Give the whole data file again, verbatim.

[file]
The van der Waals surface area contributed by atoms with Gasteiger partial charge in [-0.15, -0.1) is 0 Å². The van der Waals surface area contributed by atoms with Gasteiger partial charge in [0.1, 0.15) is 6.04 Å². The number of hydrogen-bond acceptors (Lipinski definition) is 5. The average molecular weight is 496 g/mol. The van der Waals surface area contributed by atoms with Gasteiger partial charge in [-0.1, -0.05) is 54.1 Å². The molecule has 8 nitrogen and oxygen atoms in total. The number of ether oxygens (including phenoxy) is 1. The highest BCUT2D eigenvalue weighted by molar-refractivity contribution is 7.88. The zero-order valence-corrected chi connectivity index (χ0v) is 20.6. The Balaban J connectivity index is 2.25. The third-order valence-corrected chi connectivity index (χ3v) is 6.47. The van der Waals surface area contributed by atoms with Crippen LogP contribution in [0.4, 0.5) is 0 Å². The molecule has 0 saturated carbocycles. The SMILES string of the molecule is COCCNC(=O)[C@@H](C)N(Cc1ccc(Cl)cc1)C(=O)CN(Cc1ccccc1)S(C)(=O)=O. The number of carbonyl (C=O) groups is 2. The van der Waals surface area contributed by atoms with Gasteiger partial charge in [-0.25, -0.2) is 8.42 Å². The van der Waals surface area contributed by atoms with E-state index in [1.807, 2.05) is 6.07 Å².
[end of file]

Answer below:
The van der Waals surface area contributed by atoms with Gasteiger partial charge in [-0.15, -0.1) is 0 Å². The van der Waals surface area contributed by atoms with Gasteiger partial charge in [0.1, 0.15) is 6.04 Å². The number of hydrogen-bond acceptors (Lipinski definition) is 5. The average molecular weight is 496 g/mol. The van der Waals surface area contributed by atoms with Gasteiger partial charge in [-0.1, -0.05) is 54.1 Å². The molecule has 8 nitrogen and oxygen atoms in total. The number of ether oxygens (including phenoxy) is 1. The highest BCUT2D eigenvalue weighted by molar-refractivity contribution is 7.88. The zero-order valence-corrected chi connectivity index (χ0v) is 20.6. The Balaban J connectivity index is 2.25. The third-order valence-corrected chi connectivity index (χ3v) is 6.47. The van der Waals surface area contributed by atoms with Crippen LogP contribution in [0.4, 0.5) is 0 Å². The molecule has 0 saturated carbocycles. The SMILES string of the molecule is COCCNC(=O)[C@@H](C)N(Cc1ccc(Cl)cc1)C(=O)CN(Cc1ccccc1)S(C)(=O)=O. The number of carbonyl (C=O) groups is 2. The van der Waals surface area contributed by atoms with Gasteiger partial charge in [-0.25, -0.2) is 8.42 Å². The van der Waals surface area contributed by atoms with E-state index in [1.807, 2.05) is 6.07 Å².